That means that Cuomo wants to hold teachers accountable for the scores of their students on a test that he says are “meaningless”. Cuomo wants your kids to sit for nine hours and spend weeks preparing for a test that is “meaningless”. He wants all parents to know how important it is that all children take these tests, that are “meaningless”. He wants all parents to know that there are no provisions for you to opt-out your kids. These “meaningless” tests are mandatory for all children in grades 3 through 8. These “meaningless tests will be used to determine the fate of thousands of teachers and hundreds of schools. Millions of dollars of state and federal funds will be tied to these “meaningless” tests. It seems to me that Cuomo is putting a lot of value on tests that he himself deems, “meaningless”.  (Apr 27, 2015 | post #80)

Utica, NY

state testing

Governor Andrew Cuomo on Friday said parents who have chosen to have their children “opt out” of taking this month’s state exams don’t understand that the scores are “meaningless” in terms of students' grades. “That’s their option,” Cuomo, referring to parents who have participated in the unprecedented boycott of state exams, told reporters after an Association for a Better New York breakfast in Manhattan. “What I don’t think has been adequately communicated is, we passed a law that stops the use of the grades on the test for the student. So the grades are meaningless to the student.” “My position was, the department of education had not done a good job in introducing the Common Core, and they had rushed it, so we said, for a period of five years, the test scores won’t count,” Cuomo continued. “So they can opt out if they want to, but on the other hand, if the child takes the test as practice, then the score doesn't count anyway.” Cuomo and lawmakers initially intended to also shield teachers from consequences of students’ low scores on the Common Core-aligned tests. At the end of the 2014 legislative session, Cuomo introduced and the Legislature passed a “safety net” bill for educators who might be in danger of being fired because of the rough rollout to the higher standards. But Cuomo later vetoed it.  (Apr 27, 2015 | post #79)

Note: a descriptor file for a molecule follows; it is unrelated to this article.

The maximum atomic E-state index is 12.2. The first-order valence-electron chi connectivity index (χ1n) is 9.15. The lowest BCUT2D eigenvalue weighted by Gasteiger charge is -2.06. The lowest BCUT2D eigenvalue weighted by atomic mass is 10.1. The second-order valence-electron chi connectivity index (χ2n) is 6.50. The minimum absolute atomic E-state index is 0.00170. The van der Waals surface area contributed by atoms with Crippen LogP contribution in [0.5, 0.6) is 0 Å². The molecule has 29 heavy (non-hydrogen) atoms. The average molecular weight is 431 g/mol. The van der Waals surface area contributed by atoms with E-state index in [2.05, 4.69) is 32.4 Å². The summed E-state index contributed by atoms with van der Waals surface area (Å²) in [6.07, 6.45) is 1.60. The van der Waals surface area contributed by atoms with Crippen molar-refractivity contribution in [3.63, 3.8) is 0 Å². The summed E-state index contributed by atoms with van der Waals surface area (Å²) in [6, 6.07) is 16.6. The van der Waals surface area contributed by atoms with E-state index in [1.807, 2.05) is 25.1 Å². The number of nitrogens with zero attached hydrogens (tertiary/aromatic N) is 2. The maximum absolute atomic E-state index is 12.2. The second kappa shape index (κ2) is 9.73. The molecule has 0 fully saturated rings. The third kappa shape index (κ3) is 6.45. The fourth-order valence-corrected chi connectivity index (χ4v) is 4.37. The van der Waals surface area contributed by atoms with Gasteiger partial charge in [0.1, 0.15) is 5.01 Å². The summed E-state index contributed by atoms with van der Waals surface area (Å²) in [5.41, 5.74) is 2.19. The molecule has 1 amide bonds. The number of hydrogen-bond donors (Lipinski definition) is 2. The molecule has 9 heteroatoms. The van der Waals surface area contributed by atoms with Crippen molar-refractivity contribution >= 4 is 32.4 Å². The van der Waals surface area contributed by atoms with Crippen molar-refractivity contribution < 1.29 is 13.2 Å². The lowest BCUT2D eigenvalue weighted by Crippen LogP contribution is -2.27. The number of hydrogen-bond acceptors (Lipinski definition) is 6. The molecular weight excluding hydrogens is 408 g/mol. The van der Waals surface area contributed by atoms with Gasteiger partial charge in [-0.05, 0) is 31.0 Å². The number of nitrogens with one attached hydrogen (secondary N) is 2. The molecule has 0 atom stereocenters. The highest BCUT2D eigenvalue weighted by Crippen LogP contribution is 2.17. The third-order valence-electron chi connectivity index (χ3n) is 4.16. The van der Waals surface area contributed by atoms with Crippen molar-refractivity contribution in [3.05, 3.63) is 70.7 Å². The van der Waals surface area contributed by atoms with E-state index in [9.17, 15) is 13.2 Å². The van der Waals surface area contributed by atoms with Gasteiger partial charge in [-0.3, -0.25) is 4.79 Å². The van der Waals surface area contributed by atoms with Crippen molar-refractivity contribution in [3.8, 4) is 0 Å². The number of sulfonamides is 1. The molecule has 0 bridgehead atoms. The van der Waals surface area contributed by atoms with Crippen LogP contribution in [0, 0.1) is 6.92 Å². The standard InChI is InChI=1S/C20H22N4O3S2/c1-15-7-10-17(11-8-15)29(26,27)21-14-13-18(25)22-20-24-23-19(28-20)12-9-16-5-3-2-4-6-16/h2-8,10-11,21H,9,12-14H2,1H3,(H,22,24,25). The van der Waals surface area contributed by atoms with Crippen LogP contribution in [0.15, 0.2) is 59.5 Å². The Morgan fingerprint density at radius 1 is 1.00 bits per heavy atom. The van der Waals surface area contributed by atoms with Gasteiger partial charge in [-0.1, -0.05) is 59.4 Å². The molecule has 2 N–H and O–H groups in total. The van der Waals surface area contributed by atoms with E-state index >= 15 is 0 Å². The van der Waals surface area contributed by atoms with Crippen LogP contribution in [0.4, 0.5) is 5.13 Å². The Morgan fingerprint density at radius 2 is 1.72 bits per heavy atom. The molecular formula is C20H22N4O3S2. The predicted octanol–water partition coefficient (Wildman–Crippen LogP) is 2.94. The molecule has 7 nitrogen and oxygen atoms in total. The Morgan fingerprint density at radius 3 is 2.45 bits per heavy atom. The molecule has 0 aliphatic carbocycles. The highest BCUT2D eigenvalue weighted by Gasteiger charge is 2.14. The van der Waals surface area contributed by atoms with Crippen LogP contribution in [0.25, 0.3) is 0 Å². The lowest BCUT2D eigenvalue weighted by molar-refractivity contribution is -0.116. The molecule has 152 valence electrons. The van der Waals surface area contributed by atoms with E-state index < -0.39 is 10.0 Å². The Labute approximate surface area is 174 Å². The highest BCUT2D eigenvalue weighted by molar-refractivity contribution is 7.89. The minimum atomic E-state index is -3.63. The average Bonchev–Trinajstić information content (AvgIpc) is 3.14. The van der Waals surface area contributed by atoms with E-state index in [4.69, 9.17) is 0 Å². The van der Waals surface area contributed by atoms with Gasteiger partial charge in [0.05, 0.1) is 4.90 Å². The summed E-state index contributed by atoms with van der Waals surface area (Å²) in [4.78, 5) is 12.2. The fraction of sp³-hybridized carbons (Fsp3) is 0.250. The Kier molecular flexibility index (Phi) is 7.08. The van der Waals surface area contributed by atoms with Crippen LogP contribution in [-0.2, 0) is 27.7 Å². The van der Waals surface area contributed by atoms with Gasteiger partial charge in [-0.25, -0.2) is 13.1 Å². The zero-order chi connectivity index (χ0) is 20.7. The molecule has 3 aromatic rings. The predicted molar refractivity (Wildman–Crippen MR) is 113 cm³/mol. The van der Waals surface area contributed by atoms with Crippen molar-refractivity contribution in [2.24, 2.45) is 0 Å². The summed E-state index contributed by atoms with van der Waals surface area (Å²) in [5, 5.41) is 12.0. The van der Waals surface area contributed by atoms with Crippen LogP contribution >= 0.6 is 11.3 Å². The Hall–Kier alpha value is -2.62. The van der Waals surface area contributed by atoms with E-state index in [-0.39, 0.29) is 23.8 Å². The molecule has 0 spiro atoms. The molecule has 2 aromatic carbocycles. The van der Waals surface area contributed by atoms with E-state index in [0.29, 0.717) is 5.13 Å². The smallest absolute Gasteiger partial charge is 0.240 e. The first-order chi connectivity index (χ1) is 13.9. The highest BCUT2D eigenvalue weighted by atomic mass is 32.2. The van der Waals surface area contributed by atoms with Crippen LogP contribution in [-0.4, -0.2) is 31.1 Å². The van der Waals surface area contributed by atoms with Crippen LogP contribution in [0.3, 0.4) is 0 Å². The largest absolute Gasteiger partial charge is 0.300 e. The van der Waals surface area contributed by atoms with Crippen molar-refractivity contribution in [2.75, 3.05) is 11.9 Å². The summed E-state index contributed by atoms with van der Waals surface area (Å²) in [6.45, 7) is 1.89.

Utica, NY

state testing

Have you read anything I posted or are you just illiterate or worse, stupid. I have said multiple times that there are bad teachers in our classrooms and that we need to find a way of getting rid of them. What I don't agree with is that basing 50% of their evaluations on faulty state tests. As far as tenure is concern, I don't think the governor went far enough. I think it takes at least five years to know if a teacher is capable of doing the job properly. Changing the requirement from three to four years was a move in the right direction but I think Cuomo should have held out for five.  (Apr 27, 2015 | post #78)

Utica, NY

state testing

Before you congratulate the Governor for taking the moral high-ground and standing up to the teacher’s unions, check to see who the governor IS taking cash from. The charter school backers and hedge fund managers who are highly invested in the charter school movement out-spent the teachers unions lobbying Albany politicians this year. The governor switched allegiances because there was more money to be made by the move. Those of you who think this has anything to do with Cuomo’s sudden interest in improving education need to see that this is really about Cuomo improving his chances to run for president in 2020.  (Apr 27, 2015 | post #76)

Utica, NY

state testing

Then let's change the system. Let's make it easier to fire bad teachers. School administrators and other teachers know who the bad ones are. Let's find a way to get rid of them. But let's make it fair and equitable. Unless you can come up with a system that takes into account all the other factors that can affect a student's test scores, it isn't fair to use them as the deciding factor in a teacher's evaluation. Let's be honest here, the reason he is going after the teachers is because they are an easy target. The governor knows that this will not solve the problem but it is the easiest and cheapest thing he can do. The first step in any war is demonizing the enemy.  (Apr 24, 2015 | post #68)

Utica, NY

state testing